Seafarer's Invention: the Hammer Hook
Petty Officer First Class Kevin Spratt, a boatswain’s mate aboard the buoy tender Spar out of Kodiak, Alaska, has worked buoys for most of his Coast Guard career. His understanding of the workflow on deck and the real needs of ATON workers ultimately won him the service's top innovation award.
“Working in [Aids to Navigation], you have multiple tools that you have to use,” said Spratt. “You have to use a sledgehammer and chain hook. The sledgehammer is used to seat and set the chain in the pelican hook and chain-stopper. Then you also need the chain hook to pick the chain up and put it in the pelican hook before setting it. Both tools are crucial and you have to use them. So, I decided to put them together. It seemed simple.” “I wanted a functional tool, and I want to be able to do my job,” he said. “I did it because there was a flaw in the system, so I fixed the flaw.”
Spratt went to Petty Officer First Class Taylor Konlin, a damage controlman also stationed aboard the Spar, and told him of his idea of welding a chain hook on the back of a sledge hammer. Konlin and Petty Officer Third Class Kyle Lake, another damage controlman aboard the Spar, cut and formed the metal and welded the sledgehammer and chain hook together within about an hour, creating the world’s first hammer hook. Konlin and Lake created two hammer hooks and the crew began using them to work buoys the next day. “We started using it, and we haven’t stopped since,” said Spratt. “It just makes sense, and it works.”
Although it may seem simple, the hammer hook not only reduces the amount of clutter on the deck for ATON workers, but it also increases workplace safety and efficiency. It can save as much as 10 to 15 minutes per evolution. Spratt said this equates to being able to squeeze in that ninth buoy for the day when you have jobs that take anywhere from 45 to 90 minutes to complete.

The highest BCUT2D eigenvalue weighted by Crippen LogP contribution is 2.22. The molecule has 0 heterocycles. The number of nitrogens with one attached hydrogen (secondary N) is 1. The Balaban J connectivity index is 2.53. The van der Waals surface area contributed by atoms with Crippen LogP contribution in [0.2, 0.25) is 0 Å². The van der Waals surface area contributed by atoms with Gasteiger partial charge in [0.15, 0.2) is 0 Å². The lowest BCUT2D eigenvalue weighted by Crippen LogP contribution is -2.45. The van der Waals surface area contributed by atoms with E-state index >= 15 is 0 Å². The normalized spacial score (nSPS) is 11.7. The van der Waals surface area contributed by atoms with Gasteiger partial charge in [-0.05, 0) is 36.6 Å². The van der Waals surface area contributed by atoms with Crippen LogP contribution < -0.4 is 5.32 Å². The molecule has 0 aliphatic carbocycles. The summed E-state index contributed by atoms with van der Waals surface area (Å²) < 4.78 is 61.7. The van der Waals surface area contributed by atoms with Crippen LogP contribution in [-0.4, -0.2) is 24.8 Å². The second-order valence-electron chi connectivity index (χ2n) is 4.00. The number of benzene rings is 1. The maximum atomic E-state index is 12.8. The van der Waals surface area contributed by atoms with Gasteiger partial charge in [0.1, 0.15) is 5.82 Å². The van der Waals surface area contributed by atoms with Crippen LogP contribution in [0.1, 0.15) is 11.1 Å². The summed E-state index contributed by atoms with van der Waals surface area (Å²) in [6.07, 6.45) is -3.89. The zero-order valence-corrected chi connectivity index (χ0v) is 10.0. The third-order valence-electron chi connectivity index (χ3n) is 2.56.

Since its creation, this innovative tool has seen little use in the rest of the Coast Guard, but that may be about to change.
Under the category of operations and readiness, Spratt received the 2016 Capt. Niels P. Thomsen Innovation Award for the hammer hook. Spratt was floored. He said he had no idea it would get this big.
According to Spratt, during his trip to Washington, D.C., in 2017, then-Vice Adm. Charles W. Ray and a boatswain’s mate master chief said they didn’t know how the Coast Guard has been working ATON for almost 200 years without anyone ever thinking to make this tool before.
Spratt said he told Ray he was tired of watching people struggle. “For anybody that plays on the buoy deck, it’s going to be a useful tool,” said Spratt. “I don’t think it’s going to be a standard item, but crazier things have happened.”
Spratt is not the only Coast Guardsman who can attest to the practical application of his tool. The buoy deck training team stationed in Yorktown, Virginia, traveled to Kodiak as part of a biannual inspection. The team was impressed with the hammer hook and they intend to push it out to the fleet, said Chief Warrant Officer Eric Dieckmann, a boatswain on the Spar. In the near future, the hammer hook could see warmer weather, as both Spratt and Dieckmann are transferring to another buoy tender in Florida this summer.
“If it wasn’t a good tool, we would not be using it,” said Dieckmann, with a chuckle. “It would probably be thrown overboard.”
The opinions expressed herein are the author's and not necessarily those of The Maritime Executive.